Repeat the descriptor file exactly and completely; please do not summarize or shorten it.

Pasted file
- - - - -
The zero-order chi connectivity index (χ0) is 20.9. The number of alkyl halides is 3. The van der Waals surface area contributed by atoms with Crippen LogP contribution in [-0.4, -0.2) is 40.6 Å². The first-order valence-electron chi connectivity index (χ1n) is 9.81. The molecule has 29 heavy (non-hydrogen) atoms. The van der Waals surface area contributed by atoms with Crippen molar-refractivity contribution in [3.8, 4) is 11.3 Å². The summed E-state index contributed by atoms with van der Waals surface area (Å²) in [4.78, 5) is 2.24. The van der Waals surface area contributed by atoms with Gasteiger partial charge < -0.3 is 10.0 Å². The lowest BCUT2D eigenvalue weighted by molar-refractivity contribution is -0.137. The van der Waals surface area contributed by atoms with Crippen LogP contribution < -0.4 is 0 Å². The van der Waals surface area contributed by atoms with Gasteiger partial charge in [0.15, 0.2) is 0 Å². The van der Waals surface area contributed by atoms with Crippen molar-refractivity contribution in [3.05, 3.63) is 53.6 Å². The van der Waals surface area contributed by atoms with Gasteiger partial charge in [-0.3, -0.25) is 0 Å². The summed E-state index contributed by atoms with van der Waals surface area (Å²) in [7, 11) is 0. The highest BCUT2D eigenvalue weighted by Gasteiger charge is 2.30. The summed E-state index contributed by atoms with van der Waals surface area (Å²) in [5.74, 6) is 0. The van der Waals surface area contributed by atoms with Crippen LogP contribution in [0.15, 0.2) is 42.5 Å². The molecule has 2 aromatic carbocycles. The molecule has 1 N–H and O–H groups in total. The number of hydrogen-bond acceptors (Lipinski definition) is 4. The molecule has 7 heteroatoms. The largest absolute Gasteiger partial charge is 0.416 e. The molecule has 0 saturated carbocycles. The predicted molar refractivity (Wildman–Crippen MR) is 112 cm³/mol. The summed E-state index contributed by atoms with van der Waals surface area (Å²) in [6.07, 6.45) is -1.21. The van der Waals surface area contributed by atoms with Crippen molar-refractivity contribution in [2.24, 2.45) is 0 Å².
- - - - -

The zero-order chi connectivity index (χ0) is 20.9. The number of alkyl halides is 3. The van der Waals surface area contributed by atoms with Crippen LogP contribution in [-0.4, -0.2) is 40.6 Å². The first-order valence-electron chi connectivity index (χ1n) is 9.81. The molecule has 29 heavy (non-hydrogen) atoms. The van der Waals surface area contributed by atoms with Crippen molar-refractivity contribution in [3.8, 4) is 11.3 Å². The summed E-state index contributed by atoms with van der Waals surface area (Å²) in [4.78, 5) is 2.24. The van der Waals surface area contributed by atoms with Gasteiger partial charge < -0.3 is 10.0 Å². The lowest BCUT2D eigenvalue weighted by molar-refractivity contribution is -0.137. The van der Waals surface area contributed by atoms with Crippen LogP contribution < -0.4 is 0 Å². The van der Waals surface area contributed by atoms with Gasteiger partial charge in [0.15, 0.2) is 0 Å². The van der Waals surface area contributed by atoms with Crippen molar-refractivity contribution in [3.05, 3.63) is 53.6 Å². The van der Waals surface area contributed by atoms with Gasteiger partial charge in [-0.3, -0.25) is 0 Å². The summed E-state index contributed by atoms with van der Waals surface area (Å²) in [7, 11) is 0. The highest BCUT2D eigenvalue weighted by Gasteiger charge is 2.30. The summed E-state index contributed by atoms with van der Waals surface area (Å²) in [5.74, 6) is 0. The van der Waals surface area contributed by atoms with Crippen LogP contribution in [0.15, 0.2) is 42.5 Å². The molecule has 2 aromatic carbocycles. The molecule has 1 N–H and O–H groups in total. The number of hydrogen-bond acceptors (Lipinski definition) is 4. The molecule has 7 heteroatoms. The largest absolute Gasteiger partial charge is 0.416 e. The molecule has 0 saturated carbocycles. The predicted molar refractivity (Wildman–Crippen MR) is 112 cm³/mol. The summed E-state index contributed by atoms with van der Waals surface area (Å²) in [6.07, 6.45) is -1.21. The van der Waals surface area contributed by atoms with Crippen molar-refractivity contribution in [2.24, 2.45) is 0 Å².